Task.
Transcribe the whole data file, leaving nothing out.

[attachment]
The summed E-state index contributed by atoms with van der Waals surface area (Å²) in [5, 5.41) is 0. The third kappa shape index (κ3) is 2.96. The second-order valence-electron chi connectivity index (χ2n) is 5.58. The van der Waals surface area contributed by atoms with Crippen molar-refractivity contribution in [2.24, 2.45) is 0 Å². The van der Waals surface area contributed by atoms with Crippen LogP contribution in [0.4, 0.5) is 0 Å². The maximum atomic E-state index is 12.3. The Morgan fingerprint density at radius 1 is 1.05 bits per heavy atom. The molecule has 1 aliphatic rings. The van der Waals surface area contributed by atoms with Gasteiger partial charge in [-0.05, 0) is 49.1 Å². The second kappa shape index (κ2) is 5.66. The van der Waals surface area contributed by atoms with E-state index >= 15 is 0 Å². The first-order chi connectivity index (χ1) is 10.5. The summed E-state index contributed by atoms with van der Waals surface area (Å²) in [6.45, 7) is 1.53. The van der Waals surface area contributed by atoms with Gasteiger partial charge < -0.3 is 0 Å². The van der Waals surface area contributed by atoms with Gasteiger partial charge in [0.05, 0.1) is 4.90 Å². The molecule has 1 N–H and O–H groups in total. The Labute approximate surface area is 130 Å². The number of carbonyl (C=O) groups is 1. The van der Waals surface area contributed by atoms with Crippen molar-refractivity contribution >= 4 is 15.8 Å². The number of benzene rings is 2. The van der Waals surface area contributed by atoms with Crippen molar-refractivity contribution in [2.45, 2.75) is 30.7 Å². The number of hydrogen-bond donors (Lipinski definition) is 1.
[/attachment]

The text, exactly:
The summed E-state index contributed by atoms with van der Waals surface area (Å²) in [5, 5.41) is 0. The third kappa shape index (κ3) is 2.96. The second-order valence-electron chi connectivity index (χ2n) is 5.58. The van der Waals surface area contributed by atoms with Crippen molar-refractivity contribution in [2.24, 2.45) is 0 Å². The van der Waals surface area contributed by atoms with Crippen LogP contribution in [0.4, 0.5) is 0 Å². The maximum atomic E-state index is 12.3. The Morgan fingerprint density at radius 1 is 1.05 bits per heavy atom. The molecule has 1 aliphatic rings. The van der Waals surface area contributed by atoms with Gasteiger partial charge in [-0.05, 0) is 49.1 Å². The second kappa shape index (κ2) is 5.66. The van der Waals surface area contributed by atoms with E-state index >= 15 is 0 Å². The first-order chi connectivity index (χ1) is 10.5. The summed E-state index contributed by atoms with van der Waals surface area (Å²) in [6.45, 7) is 1.53. The van der Waals surface area contributed by atoms with Gasteiger partial charge < -0.3 is 0 Å². The van der Waals surface area contributed by atoms with Gasteiger partial charge in [0.05, 0.1) is 4.90 Å². The molecule has 1 N–H and O–H groups in total. The Labute approximate surface area is 130 Å². The number of carbonyl (C=O) groups is 1. The van der Waals surface area contributed by atoms with Crippen molar-refractivity contribution >= 4 is 15.8 Å². The number of benzene rings is 2. The van der Waals surface area contributed by atoms with Crippen molar-refractivity contribution in [2.45, 2.75) is 30.7 Å². The number of hydrogen-bond donors (Lipinski definition) is 1.